Environmental Coalition Challenges Rock Creek Mine Water Permit

Groups say copper and silver mine near Noxon would dewater wilderness streams; mining company refutes claim

By Justin Franz
Proposed site of the Rock Creek Mine. Courtesy photo

A coalition of environmental groups is challenging the Montana Department of Natural Resources and Conservation’s proposed decision to issue a water permit to the company hoping to build a massive copper and silver mine near Noxon.

The coalition, including the Clark Fork Coalition, Rock Creek Alliance, Earthworks and the Montana Environmental Information Center, has alleged that the Hecla Mining Company’s Rock Creek Mine would dewater streams within the Cabinet Mountains Wilderness. The nonprofit environmental law firm Earthjustice represents the groups.

The formal objection was filed with the DNRC on Sept. 6.

“This permit would give the Rock Creek Mine a free pass to permanently damage wilderness streams that belong to all Montanans and provide cold, clean water for threatened bull trout and other native fish,” said Earthjustice attorney Katherine O’Brien. “Fortunately, Montana law protects our wilderness waters from the degradation the mine would inflict. By challenging DNRC’s proposed decision, we are seeking to hold the agency and the mine accountable to what the law requires.”

But mine officials counter that the proposed Rock Creek Mine has been extensively studied and would not have a detrimental impact on the environment.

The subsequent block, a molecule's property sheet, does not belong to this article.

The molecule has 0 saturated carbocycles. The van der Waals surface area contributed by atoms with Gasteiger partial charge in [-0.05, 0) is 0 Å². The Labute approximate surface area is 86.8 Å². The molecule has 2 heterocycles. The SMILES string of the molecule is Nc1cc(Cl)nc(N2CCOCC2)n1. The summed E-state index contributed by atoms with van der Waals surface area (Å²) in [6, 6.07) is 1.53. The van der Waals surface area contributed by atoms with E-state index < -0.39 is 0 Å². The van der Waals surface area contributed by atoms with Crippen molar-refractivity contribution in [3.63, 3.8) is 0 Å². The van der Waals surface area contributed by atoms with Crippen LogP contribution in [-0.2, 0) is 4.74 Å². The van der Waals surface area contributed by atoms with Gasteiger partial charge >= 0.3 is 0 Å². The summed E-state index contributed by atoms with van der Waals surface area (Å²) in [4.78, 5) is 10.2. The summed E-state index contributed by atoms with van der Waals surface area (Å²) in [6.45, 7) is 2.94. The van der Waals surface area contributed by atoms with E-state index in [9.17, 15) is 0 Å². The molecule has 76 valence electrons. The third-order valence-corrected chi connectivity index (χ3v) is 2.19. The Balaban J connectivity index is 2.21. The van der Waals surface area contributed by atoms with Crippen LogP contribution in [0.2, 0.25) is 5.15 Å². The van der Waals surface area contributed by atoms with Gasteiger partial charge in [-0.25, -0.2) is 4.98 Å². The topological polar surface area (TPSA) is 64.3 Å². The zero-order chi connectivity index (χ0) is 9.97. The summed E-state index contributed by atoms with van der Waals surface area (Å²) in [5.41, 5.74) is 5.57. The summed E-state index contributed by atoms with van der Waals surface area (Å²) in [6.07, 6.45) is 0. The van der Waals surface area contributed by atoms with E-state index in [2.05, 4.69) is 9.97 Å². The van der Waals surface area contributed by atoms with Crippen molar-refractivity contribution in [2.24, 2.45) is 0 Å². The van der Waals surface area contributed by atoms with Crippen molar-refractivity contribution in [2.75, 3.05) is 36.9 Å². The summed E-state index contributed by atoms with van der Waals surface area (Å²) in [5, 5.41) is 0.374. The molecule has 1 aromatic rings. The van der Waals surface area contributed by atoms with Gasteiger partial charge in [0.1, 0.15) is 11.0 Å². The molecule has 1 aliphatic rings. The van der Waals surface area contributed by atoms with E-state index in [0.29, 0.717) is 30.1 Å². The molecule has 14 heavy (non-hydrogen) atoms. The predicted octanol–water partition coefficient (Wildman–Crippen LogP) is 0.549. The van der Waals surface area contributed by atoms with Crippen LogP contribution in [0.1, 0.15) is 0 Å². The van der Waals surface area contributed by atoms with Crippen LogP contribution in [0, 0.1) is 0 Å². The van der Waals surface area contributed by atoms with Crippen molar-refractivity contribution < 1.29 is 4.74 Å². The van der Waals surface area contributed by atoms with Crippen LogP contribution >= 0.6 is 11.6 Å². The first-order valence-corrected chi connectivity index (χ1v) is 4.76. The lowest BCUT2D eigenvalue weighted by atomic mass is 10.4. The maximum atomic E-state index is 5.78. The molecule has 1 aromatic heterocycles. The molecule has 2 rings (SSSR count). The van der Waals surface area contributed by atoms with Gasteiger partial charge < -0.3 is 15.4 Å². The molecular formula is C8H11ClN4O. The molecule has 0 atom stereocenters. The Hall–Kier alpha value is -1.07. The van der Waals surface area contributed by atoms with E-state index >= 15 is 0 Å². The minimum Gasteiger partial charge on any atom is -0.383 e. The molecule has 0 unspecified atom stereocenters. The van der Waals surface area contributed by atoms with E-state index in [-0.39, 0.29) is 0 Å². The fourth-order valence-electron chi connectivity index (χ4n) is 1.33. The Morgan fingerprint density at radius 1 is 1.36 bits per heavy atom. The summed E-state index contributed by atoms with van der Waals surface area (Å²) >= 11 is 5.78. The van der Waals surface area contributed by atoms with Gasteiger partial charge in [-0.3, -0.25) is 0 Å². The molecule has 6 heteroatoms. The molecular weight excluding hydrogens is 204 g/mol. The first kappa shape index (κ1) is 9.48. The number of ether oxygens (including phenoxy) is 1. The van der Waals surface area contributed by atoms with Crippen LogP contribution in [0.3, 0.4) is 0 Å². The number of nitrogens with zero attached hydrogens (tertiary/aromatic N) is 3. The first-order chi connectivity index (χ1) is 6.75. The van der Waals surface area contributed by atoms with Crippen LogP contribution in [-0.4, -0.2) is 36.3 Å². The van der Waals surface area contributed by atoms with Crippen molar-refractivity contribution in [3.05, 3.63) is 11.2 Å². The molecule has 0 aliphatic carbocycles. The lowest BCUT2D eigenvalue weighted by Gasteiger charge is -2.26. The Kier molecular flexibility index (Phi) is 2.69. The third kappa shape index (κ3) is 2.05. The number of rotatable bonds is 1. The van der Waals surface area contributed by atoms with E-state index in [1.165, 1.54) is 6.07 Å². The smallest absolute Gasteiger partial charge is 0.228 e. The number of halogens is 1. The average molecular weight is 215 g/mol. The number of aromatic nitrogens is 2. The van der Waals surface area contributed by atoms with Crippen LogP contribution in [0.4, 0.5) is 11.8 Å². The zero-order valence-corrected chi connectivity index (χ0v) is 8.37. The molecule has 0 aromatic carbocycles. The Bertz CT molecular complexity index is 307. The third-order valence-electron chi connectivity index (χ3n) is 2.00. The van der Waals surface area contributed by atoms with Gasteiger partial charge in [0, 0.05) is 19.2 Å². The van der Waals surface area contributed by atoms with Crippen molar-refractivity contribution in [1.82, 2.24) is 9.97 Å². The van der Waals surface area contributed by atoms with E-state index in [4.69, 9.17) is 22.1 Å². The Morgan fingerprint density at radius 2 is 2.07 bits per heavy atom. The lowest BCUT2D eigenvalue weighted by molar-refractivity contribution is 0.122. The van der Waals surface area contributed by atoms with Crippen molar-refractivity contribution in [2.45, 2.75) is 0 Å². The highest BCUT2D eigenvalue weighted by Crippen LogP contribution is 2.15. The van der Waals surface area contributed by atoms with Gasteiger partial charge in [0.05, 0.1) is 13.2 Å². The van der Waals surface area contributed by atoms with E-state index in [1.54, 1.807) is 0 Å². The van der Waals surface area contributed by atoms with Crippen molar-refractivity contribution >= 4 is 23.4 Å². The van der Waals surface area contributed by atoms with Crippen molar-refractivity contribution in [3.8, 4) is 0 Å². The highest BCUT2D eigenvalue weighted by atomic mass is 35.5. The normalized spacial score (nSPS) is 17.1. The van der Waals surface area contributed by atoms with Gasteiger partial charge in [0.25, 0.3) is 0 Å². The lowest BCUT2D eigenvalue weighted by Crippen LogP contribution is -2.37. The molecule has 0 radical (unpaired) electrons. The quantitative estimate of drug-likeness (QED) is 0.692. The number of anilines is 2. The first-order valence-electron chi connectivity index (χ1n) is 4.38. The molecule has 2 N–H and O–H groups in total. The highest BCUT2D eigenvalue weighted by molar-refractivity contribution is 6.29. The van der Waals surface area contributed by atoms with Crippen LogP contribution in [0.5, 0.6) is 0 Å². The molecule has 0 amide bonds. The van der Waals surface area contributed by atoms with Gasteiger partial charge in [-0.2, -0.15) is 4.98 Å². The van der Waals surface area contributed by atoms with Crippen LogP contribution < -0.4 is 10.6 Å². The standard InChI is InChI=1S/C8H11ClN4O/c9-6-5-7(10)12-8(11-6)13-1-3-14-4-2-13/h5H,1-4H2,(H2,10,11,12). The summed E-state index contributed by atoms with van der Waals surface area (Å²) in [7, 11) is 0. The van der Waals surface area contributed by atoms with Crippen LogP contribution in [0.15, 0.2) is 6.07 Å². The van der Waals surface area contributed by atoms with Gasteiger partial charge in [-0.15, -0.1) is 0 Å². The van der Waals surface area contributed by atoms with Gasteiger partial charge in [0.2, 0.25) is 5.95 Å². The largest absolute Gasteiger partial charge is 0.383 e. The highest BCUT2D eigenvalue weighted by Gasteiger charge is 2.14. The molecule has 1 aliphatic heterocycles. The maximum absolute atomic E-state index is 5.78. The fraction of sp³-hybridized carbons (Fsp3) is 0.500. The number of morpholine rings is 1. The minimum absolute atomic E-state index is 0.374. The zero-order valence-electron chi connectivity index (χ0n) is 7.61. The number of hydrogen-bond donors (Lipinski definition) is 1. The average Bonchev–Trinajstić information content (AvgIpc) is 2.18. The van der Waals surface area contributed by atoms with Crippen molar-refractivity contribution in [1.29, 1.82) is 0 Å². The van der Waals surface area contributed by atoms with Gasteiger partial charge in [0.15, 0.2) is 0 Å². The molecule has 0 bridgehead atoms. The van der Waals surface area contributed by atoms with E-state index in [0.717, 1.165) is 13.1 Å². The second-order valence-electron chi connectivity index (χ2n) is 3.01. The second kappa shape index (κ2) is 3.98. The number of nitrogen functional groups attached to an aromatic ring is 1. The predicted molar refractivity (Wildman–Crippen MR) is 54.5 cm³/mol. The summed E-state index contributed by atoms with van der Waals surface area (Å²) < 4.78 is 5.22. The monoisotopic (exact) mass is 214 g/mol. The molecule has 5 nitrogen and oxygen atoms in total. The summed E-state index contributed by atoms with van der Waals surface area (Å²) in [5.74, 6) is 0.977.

ASARCO LLC first proposed building the Rock Creek Mine in the 1980s. The proposed mine was sold to the Sterling Mine Company and then to the Revett Mining Company in the early 2000s, which also owned and operated the Troy Mine. In 2015, Hecla acquired Revett and vowed to push the Rock Creek permitting over the finish line.

If completed, the mine could produce 6 million ounces of silver and 50 million pounds of copper annually.

The U.S. Forest Service first permitted the Rock Creek Mine in 2001, but it was later challenged in court over concerns about the impact to the wilderness above ground. Earlier this year, the Forest Service issued a draft environmental impact statement, and officials expect a record of decision to be issued in 2017. Most of the state permits for the project were issued a decade ago and remain in effect.

Environmentalists have also raised concerns about the cumulative effects of two mines operating under the Cabinets — closer to Libby, Mines Management has spent more than a decade permitting and developing the Montanore Mine, which hasn’t yet opened.

Conservationists like Mary Costello of the Rock Creek Alliance have said in the past that turning the Cabinets area into an industrial zone goes against the core of wilderness protections.

“When Congress designated the Cabinet Mountains Wilderness in 1964, it was to protect not only the land, but the vast number of stunning alpine lakes and streams that can be found within its borders,” she said. “To give our precious alpine waters to a mining company would be a travesty.”

Hecla’s Vice President of External Affairs Luke Russell said both state and federal officials have studied the mines extensively and that their data proves that wilderness streams would not be dewatered.

“There is ample water available and the mine will not have an adverse impact on the environment,” he said.

While environmental groups were challenging the Rock Creek Mine, Mines Management shareholders were expected to vote this week on whether or not to sell the company to Hecla. The merger would consolidate all of Northwest Montana’s proposed mines into one company. In the proposed merger, announced in May, each share of Mines Management will be exchanged for 0.2218 of a common share of Hecla. The deal is expected to be worth nearly $30 million.